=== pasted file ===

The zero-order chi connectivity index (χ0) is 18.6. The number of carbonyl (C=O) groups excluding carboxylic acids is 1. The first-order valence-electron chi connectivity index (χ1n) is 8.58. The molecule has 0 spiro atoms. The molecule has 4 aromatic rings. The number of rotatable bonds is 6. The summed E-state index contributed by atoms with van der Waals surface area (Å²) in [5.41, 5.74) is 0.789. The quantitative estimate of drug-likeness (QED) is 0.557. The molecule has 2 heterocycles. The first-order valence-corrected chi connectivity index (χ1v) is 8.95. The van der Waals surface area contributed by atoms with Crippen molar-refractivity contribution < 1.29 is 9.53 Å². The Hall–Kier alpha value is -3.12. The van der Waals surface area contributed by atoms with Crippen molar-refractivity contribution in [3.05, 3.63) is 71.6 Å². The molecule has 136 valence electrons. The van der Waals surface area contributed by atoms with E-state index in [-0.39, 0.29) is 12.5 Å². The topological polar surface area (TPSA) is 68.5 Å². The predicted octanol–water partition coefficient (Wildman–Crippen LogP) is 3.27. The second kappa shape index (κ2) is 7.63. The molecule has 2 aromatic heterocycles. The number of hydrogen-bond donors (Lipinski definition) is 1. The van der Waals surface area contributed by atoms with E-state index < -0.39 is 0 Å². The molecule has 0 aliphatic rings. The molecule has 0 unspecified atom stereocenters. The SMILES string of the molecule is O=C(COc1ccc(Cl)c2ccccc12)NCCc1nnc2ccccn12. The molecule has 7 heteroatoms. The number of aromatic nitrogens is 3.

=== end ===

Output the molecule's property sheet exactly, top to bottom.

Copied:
The zero-order chi connectivity index (χ0) is 18.6. The number of carbonyl (C=O) groups excluding carboxylic acids is 1. The first-order valence-electron chi connectivity index (χ1n) is 8.58. The molecule has 0 spiro atoms. The molecule has 4 aromatic rings. The number of rotatable bonds is 6. The summed E-state index contributed by atoms with van der Waals surface area (Å²) in [5.41, 5.74) is 0.789. The quantitative estimate of drug-likeness (QED) is 0.557. The molecule has 2 heterocycles. The first-order valence-corrected chi connectivity index (χ1v) is 8.95. The van der Waals surface area contributed by atoms with Crippen molar-refractivity contribution < 1.29 is 9.53 Å². The Hall–Kier alpha value is -3.12. The van der Waals surface area contributed by atoms with Crippen molar-refractivity contribution in [3.05, 3.63) is 71.6 Å². The molecule has 136 valence electrons. The van der Waals surface area contributed by atoms with E-state index in [-0.39, 0.29) is 12.5 Å². The topological polar surface area (TPSA) is 68.5 Å². The predicted octanol–water partition coefficient (Wildman–Crippen LogP) is 3.27. The second kappa shape index (κ2) is 7.63. The molecule has 2 aromatic heterocycles. The number of hydrogen-bond donors (Lipinski definition) is 1. The van der Waals surface area contributed by atoms with E-state index < -0.39 is 0 Å². The molecule has 0 aliphatic rings. The molecule has 0 unspecified atom stereocenters. The SMILES string of the molecule is O=C(COc1ccc(Cl)c2ccccc12)NCCc1nnc2ccccn12. The molecule has 7 heteroatoms. The number of aromatic nitrogens is 3.